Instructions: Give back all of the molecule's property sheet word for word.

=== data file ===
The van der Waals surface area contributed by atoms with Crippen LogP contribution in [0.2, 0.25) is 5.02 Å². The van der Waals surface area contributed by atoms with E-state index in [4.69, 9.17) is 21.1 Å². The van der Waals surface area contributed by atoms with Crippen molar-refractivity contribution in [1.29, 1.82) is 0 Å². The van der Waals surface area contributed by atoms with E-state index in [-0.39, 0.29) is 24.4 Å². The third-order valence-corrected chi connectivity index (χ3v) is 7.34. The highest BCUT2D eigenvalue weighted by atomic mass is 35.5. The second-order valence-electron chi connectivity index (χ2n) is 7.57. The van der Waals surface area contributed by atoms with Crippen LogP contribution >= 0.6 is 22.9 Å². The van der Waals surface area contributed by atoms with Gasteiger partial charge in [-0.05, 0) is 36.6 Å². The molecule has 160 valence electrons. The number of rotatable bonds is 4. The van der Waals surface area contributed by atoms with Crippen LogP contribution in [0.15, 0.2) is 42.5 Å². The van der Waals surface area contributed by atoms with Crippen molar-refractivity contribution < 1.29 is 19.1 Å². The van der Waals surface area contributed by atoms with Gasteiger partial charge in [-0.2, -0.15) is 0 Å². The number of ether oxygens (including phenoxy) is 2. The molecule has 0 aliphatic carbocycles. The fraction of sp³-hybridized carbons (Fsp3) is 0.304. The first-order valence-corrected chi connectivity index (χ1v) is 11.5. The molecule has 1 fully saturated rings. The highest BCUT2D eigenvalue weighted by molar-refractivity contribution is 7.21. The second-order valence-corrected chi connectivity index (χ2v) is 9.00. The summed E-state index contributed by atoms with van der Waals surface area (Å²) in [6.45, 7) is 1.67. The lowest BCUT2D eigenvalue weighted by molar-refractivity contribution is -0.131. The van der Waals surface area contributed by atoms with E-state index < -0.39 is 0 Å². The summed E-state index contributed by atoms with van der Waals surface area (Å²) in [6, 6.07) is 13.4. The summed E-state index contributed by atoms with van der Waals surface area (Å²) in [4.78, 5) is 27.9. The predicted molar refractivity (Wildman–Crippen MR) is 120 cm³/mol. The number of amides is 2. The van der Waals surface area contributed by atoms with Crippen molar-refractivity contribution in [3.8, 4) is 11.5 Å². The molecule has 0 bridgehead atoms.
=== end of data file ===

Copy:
The van der Waals surface area contributed by atoms with Crippen LogP contribution in [0.2, 0.25) is 5.02 Å². The van der Waals surface area contributed by atoms with E-state index in [4.69, 9.17) is 21.1 Å². The van der Waals surface area contributed by atoms with Crippen molar-refractivity contribution in [1.29, 1.82) is 0 Å². The van der Waals surface area contributed by atoms with E-state index in [-0.39, 0.29) is 24.4 Å². The third-order valence-corrected chi connectivity index (χ3v) is 7.34. The highest BCUT2D eigenvalue weighted by atomic mass is 35.5. The second-order valence-electron chi connectivity index (χ2n) is 7.57. The van der Waals surface area contributed by atoms with Crippen LogP contribution >= 0.6 is 22.9 Å². The van der Waals surface area contributed by atoms with Gasteiger partial charge in [-0.05, 0) is 36.6 Å². The molecule has 160 valence electrons. The number of rotatable bonds is 4. The van der Waals surface area contributed by atoms with Crippen LogP contribution in [0.15, 0.2) is 42.5 Å². The van der Waals surface area contributed by atoms with Crippen molar-refractivity contribution < 1.29 is 19.1 Å². The van der Waals surface area contributed by atoms with Gasteiger partial charge in [-0.2, -0.15) is 0 Å². The number of ether oxygens (including phenoxy) is 2. The molecule has 0 aliphatic carbocycles. The fraction of sp³-hybridized carbons (Fsp3) is 0.304. The first-order valence-corrected chi connectivity index (χ1v) is 11.5. The molecule has 1 fully saturated rings. The highest BCUT2D eigenvalue weighted by molar-refractivity contribution is 7.21. The second-order valence-corrected chi connectivity index (χ2v) is 9.00. The summed E-state index contributed by atoms with van der Waals surface area (Å²) in [6.45, 7) is 1.67. The lowest BCUT2D eigenvalue weighted by molar-refractivity contribution is -0.131. The van der Waals surface area contributed by atoms with E-state index < -0.39 is 0 Å². The summed E-state index contributed by atoms with van der Waals surface area (Å²) in [6, 6.07) is 13.4. The summed E-state index contributed by atoms with van der Waals surface area (Å²) in [4.78, 5) is 27.9. The predicted molar refractivity (Wildman–Crippen MR) is 120 cm³/mol. The number of amides is 2. The van der Waals surface area contributed by atoms with Crippen molar-refractivity contribution in [3.8, 4) is 11.5 Å². The molecule has 0 bridgehead atoms.